The Glasgow Declaration on Zero Emission Cars and Vans, announced at the COP26 climate summit, includes a commitment to “work towards all sales of new cars and vans being zero emission globally by 2040, and by no later than 2035 in leading markets”.
Chinese-owned Sweden-based Volvo has already committed to going fully electric by 2030.
Countries that did sign the declaration include » Austria, Canada, Chile, Croatia, Denmark, Finland, Iceland, Ireland, Lithuania, Netherlands, New Zealand, Norway, Scotland, Slovenia, Sweden, Turkey, the United Kingdom, and Uruguay.
Major auto producing countries notably absent include » China, Germany, Japan, and the United States.
Canadian provinces of British Columbia, and Quebec also committed.
Speaking at a dedicated road transport event inside the summit’s blue zone on Wednesday, Trudy Harrison, a minister in the Department for Transport, said the “international collaboration” brings together countries which account for around a fifth of car sales around the world.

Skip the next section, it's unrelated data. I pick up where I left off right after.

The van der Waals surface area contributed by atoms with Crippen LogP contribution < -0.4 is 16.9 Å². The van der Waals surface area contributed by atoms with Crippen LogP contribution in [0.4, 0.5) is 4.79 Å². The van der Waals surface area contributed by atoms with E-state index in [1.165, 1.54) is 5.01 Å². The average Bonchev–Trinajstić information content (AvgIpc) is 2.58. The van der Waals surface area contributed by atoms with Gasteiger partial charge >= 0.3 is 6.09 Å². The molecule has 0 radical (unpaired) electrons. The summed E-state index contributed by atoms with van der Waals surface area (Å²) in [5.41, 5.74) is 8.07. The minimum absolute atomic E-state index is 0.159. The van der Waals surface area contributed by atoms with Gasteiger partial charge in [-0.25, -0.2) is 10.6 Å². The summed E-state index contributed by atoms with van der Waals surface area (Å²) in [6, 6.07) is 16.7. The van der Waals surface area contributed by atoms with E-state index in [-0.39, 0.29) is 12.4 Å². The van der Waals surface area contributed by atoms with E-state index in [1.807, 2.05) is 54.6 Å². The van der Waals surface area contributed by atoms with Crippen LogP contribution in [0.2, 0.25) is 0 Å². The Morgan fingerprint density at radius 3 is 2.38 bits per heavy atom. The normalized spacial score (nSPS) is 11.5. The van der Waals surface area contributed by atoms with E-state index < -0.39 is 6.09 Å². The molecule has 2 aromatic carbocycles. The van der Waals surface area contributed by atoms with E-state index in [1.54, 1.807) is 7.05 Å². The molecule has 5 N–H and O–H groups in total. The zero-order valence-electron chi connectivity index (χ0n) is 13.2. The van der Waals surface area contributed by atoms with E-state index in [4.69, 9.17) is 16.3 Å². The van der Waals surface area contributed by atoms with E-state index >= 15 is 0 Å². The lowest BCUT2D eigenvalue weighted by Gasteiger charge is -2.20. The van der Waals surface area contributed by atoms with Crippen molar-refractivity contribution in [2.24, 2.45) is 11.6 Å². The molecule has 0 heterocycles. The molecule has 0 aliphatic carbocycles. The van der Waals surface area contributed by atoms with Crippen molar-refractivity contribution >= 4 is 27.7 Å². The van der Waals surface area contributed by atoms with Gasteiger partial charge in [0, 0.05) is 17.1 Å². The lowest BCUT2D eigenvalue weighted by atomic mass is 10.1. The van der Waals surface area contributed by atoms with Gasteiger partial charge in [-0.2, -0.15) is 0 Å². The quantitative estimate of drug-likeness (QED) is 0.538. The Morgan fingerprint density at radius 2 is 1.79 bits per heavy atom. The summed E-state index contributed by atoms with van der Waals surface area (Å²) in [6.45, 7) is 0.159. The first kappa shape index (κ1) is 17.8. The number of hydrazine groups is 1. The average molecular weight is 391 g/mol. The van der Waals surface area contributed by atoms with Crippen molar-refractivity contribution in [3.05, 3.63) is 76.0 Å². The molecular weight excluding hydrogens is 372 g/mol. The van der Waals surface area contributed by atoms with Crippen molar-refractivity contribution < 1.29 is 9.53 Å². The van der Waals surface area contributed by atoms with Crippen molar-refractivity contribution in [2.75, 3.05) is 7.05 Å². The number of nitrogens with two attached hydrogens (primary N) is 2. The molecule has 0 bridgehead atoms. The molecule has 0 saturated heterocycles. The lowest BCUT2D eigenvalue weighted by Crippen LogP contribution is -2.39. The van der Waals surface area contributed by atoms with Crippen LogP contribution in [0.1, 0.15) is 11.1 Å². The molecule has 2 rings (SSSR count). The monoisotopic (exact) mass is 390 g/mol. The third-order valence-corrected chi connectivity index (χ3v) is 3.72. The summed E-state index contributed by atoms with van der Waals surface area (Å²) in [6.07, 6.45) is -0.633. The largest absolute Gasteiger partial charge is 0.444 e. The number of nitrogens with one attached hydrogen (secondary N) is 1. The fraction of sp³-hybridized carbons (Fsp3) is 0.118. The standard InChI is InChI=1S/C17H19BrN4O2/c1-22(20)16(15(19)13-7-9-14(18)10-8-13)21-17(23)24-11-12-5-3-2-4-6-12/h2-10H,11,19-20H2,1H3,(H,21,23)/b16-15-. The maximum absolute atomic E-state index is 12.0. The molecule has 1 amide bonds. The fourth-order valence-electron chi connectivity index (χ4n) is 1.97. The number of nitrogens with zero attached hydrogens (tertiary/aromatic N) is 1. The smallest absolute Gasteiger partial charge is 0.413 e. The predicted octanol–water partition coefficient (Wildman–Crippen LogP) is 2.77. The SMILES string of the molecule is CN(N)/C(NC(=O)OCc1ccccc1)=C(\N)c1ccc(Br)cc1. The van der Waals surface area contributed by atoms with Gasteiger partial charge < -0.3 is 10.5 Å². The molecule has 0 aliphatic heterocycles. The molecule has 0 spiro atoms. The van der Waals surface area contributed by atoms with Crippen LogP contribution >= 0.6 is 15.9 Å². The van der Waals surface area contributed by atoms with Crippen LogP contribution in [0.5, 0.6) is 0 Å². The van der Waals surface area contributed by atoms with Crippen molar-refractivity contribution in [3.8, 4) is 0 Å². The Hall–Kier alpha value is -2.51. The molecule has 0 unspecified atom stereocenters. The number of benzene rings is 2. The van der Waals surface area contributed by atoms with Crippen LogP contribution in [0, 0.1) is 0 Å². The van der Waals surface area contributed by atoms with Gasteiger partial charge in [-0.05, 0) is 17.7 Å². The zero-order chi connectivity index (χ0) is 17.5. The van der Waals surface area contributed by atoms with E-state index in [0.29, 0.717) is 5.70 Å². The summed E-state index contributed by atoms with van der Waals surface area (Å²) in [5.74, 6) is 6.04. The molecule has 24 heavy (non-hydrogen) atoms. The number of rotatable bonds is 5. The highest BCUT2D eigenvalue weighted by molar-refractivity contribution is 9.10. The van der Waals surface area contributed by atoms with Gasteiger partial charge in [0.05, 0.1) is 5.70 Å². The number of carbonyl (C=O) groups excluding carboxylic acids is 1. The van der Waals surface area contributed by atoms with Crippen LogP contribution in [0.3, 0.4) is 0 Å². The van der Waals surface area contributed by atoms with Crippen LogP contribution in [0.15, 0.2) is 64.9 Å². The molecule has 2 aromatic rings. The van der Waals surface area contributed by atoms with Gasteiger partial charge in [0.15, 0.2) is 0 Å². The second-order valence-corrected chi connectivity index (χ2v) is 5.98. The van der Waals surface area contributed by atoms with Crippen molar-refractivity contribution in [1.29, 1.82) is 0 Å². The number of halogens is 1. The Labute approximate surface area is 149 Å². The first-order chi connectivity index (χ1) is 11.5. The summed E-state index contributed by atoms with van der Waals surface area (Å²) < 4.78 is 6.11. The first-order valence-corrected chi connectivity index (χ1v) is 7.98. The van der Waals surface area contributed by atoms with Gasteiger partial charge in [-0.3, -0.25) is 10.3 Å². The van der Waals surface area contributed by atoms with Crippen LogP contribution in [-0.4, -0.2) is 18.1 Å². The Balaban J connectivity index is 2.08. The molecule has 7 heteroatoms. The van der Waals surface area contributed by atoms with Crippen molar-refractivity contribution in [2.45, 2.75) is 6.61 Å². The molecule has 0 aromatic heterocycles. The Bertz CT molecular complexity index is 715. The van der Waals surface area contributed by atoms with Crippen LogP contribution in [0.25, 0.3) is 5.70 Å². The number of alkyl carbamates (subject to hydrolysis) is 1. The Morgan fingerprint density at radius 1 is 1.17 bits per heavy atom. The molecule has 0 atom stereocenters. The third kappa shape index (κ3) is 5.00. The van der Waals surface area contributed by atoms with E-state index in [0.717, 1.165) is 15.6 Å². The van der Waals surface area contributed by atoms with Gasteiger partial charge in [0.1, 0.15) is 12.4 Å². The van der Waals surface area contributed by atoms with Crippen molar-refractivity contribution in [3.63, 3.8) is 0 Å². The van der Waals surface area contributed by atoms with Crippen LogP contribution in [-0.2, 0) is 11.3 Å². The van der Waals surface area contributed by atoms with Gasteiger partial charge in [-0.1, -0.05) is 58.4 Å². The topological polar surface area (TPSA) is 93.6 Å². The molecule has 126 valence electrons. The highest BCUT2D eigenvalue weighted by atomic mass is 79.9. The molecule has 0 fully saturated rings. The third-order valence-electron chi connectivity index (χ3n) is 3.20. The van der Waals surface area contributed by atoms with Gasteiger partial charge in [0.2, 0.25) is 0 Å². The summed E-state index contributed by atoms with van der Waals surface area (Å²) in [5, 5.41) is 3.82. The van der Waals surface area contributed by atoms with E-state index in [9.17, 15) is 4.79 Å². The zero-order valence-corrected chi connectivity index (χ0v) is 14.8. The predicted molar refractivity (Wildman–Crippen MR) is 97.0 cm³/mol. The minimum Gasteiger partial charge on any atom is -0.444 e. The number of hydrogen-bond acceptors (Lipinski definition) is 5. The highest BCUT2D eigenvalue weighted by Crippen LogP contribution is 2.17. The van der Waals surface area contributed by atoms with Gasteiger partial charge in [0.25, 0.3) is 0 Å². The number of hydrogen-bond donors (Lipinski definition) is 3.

She said the declaration “crystallises the progress we have made in the past two years,” adding: “Today marks a tipping point in the transition to clean road transport, and we have really seen the momentum build in the past 18 months. Now it’s time to turn those good intentions into actions.”
However, the effectiveness of the agreement has been severely undermined by the absence of leading countries, including the US, China, Japan and Germany. Scotland is listed among the “regional government” signatories.
Four of world’s five largest vehicle makers fail to back COP26 emissions agreement » Financial Post 🔒
Yet despite months of pressure by the UK, four of the world’s five largest carmakers — Volkswagen, Toyota, the Renault-Nissan alliance, and Hyundai-Kia — have not signed up.
China, the world’s largest car market, did not sign. The US, the second largest, was also absent from the agreement by Tuesday evening, although individual states including California, New York and Washington backed the deal, as well as cities such as Dallas, Charleston, Atlanta and Seattle. São Paulo in Brazil and Buenos Aires in Argentina also joined the pledge.
The agreement commits the signatories to ending the sale of new cars that produce emissions in “leading markets” by 2035, and globally by 2040.